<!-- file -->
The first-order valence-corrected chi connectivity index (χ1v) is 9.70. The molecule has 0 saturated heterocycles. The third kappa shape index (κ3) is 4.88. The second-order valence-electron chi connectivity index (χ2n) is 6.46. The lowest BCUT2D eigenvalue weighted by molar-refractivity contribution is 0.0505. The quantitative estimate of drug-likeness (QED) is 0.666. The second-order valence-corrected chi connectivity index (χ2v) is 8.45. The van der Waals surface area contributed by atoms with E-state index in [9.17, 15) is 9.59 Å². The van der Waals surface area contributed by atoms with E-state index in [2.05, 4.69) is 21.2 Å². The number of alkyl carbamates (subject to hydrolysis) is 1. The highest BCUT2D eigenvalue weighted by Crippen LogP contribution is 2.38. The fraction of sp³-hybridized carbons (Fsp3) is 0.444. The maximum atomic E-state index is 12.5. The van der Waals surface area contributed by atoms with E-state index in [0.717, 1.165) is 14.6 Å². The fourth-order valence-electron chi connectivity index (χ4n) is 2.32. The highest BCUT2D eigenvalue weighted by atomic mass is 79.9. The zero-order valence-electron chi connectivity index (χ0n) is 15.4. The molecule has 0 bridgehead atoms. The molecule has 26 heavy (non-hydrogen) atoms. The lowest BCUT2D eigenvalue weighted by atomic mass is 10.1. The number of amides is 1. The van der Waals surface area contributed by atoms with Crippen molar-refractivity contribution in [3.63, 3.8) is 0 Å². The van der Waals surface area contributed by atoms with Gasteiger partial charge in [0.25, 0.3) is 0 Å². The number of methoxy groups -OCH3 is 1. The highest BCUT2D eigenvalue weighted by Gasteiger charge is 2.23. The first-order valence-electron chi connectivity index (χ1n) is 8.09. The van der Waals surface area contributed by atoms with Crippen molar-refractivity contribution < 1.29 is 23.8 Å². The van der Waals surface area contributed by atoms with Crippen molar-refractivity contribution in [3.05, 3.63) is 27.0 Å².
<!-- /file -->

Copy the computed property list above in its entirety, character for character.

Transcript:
The first-order valence-corrected chi connectivity index (χ1v) is 9.70. The molecule has 0 saturated heterocycles. The third kappa shape index (κ3) is 4.88. The second-order valence-electron chi connectivity index (χ2n) is 6.46. The lowest BCUT2D eigenvalue weighted by molar-refractivity contribution is 0.0505. The quantitative estimate of drug-likeness (QED) is 0.666. The second-order valence-corrected chi connectivity index (χ2v) is 8.45. The van der Waals surface area contributed by atoms with E-state index in [9.17, 15) is 9.59 Å². The van der Waals surface area contributed by atoms with E-state index in [2.05, 4.69) is 21.2 Å². The number of alkyl carbamates (subject to hydrolysis) is 1. The highest BCUT2D eigenvalue weighted by Crippen LogP contribution is 2.38. The fraction of sp³-hybridized carbons (Fsp3) is 0.444. The maximum atomic E-state index is 12.5. The van der Waals surface area contributed by atoms with E-state index in [0.717, 1.165) is 14.6 Å². The fourth-order valence-electron chi connectivity index (χ4n) is 2.32. The highest BCUT2D eigenvalue weighted by atomic mass is 79.9. The zero-order valence-electron chi connectivity index (χ0n) is 15.4. The molecule has 0 bridgehead atoms. The molecule has 26 heavy (non-hydrogen) atoms. The lowest BCUT2D eigenvalue weighted by atomic mass is 10.1. The number of amides is 1. The van der Waals surface area contributed by atoms with Crippen molar-refractivity contribution in [3.63, 3.8) is 0 Å². The van der Waals surface area contributed by atoms with Gasteiger partial charge in [0.25, 0.3) is 0 Å². The number of methoxy groups -OCH3 is 1. The highest BCUT2D eigenvalue weighted by Gasteiger charge is 2.23. The first-order valence-electron chi connectivity index (χ1n) is 8.09. The van der Waals surface area contributed by atoms with Crippen molar-refractivity contribution < 1.29 is 23.8 Å². The van der Waals surface area contributed by atoms with Crippen molar-refractivity contribution in [3.05, 3.63) is 27.0 Å².